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Belgian fry joint Pommes Frites launches IndieGoGo for new location

Pommes Frites launched a fundraising campaign in an effort to reopen its doors in the fall.
frites

Pommes Frites is reopening and seeking help. The Belgian Fry joint was once located in the East Village until a massive gas explosion destroyed several buildings on 2nd Avenue including the eatery.

A few months have passed and Pommes Frites is ready to reopen in the fall at its new location: 128 MacDougal St. The small business launched an IndieGoGo campaign yesterday morning to raise $64,000. The money raised will be used to cover the cost of replacing their equipment.

Although Pommes Frites had insurance, receiving a settlement is not a quick and easy process and because Pommes Frites has been around for about 18 years, many of the eatery’s assets will be considered either fully or significantly depreciated, according to the campaign page

“In short, it's likely that we’ll be getting much less than we need to re-open,” owner and campaigner Suzanne Levinson wrote.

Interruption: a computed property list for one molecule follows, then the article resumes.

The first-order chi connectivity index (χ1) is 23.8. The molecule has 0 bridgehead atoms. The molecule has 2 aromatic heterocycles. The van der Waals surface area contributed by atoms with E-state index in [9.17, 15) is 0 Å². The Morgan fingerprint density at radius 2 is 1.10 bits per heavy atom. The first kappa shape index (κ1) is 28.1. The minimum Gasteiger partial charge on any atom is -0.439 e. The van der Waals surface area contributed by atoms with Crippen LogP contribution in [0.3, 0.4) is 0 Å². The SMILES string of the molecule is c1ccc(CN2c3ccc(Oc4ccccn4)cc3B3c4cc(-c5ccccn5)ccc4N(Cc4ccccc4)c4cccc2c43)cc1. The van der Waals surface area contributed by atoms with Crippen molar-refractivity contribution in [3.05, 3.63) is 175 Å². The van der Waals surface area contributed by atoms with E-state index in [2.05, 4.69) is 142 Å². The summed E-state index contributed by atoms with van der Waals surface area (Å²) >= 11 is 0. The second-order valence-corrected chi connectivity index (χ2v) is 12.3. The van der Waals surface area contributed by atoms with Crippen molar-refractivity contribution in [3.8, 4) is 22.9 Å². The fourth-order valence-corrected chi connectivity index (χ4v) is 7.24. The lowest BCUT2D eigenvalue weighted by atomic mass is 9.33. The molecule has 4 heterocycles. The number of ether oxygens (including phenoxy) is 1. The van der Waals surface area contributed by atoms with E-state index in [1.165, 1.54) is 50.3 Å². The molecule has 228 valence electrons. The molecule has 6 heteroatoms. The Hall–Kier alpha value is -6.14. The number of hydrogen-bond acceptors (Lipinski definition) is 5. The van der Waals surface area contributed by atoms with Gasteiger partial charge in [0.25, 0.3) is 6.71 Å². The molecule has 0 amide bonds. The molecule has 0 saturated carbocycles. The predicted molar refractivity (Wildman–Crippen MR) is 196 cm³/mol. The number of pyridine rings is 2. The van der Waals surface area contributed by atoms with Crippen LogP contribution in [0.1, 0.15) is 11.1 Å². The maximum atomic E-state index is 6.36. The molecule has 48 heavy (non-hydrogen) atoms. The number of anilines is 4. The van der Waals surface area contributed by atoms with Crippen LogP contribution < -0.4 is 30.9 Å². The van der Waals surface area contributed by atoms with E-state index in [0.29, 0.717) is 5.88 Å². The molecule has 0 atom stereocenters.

Within 24 hours, Pommes Frites received $4,105 in donations from 103 funders.

The first $2,000 will be put towards a Custom Fry Soaker, Levinson wrote. After that is the refrigeration system that will cost $19,500.

Funders will receive a range of rewards for their donations, depending on the amount. Rewards can include anything from a voucher for an order of frites to having your name on the wall to being on the menu for a month. With a donation of $10,000, a donor is rewarded with a private party with 30 friends and all the frites and sauces they can eat in Pommes Frites new location.

This is the second fundraising campaign Pommes Frites has had, the first was shortly after the explosion. The shop received social media support from other New York eateries, including the Meatball Shop.


And delivery service Caviar NYC:


Pommes Frites encouraged customers to share their Pommes Frites stories with the hashtag #bringbackthefrites.

In the fall, the new shop will still have the authentic European experience of the old shop but hopefully with some new sauces, new seating, new medieval timber-frame Tudor design touches and a beer license.

 

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